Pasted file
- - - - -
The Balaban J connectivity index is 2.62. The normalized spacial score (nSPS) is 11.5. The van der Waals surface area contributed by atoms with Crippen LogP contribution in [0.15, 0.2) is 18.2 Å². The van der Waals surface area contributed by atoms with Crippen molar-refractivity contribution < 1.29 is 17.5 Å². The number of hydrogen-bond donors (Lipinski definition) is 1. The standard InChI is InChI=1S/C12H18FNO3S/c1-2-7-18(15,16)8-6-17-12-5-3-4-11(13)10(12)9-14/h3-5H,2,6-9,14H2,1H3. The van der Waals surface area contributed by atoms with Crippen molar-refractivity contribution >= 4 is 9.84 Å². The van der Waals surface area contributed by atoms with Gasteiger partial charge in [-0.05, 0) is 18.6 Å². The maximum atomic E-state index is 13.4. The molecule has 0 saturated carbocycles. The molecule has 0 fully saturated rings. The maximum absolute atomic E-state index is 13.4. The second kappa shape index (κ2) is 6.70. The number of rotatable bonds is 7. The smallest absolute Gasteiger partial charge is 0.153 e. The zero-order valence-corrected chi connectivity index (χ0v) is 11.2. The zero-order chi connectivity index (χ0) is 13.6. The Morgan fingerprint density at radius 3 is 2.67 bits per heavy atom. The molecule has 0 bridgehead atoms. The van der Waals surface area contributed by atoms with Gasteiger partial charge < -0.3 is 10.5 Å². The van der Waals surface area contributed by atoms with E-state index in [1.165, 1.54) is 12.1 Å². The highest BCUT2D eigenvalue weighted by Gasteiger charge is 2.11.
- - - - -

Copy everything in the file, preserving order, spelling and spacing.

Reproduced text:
The Balaban J connectivity index is 2.62. The normalized spacial score (nSPS) is 11.5. The van der Waals surface area contributed by atoms with Crippen LogP contribution in [0.15, 0.2) is 18.2 Å². The van der Waals surface area contributed by atoms with Crippen molar-refractivity contribution < 1.29 is 17.5 Å². The number of hydrogen-bond donors (Lipinski definition) is 1. The standard InChI is InChI=1S/C12H18FNO3S/c1-2-7-18(15,16)8-6-17-12-5-3-4-11(13)10(12)9-14/h3-5H,2,6-9,14H2,1H3. The van der Waals surface area contributed by atoms with Crippen molar-refractivity contribution >= 4 is 9.84 Å². The van der Waals surface area contributed by atoms with Gasteiger partial charge in [-0.05, 0) is 18.6 Å². The maximum atomic E-state index is 13.4. The molecule has 0 saturated carbocycles. The molecule has 0 fully saturated rings. The maximum absolute atomic E-state index is 13.4. The second kappa shape index (κ2) is 6.70. The number of rotatable bonds is 7. The smallest absolute Gasteiger partial charge is 0.153 e. The zero-order valence-corrected chi connectivity index (χ0v) is 11.2. The zero-order chi connectivity index (χ0) is 13.6. The Morgan fingerprint density at radius 3 is 2.67 bits per heavy atom. The molecule has 0 bridgehead atoms. The van der Waals surface area contributed by atoms with Gasteiger partial charge < -0.3 is 10.5 Å². The van der Waals surface area contributed by atoms with E-state index in [1.165, 1.54) is 12.1 Å². The highest BCUT2D eigenvalue weighted by Gasteiger charge is 2.11.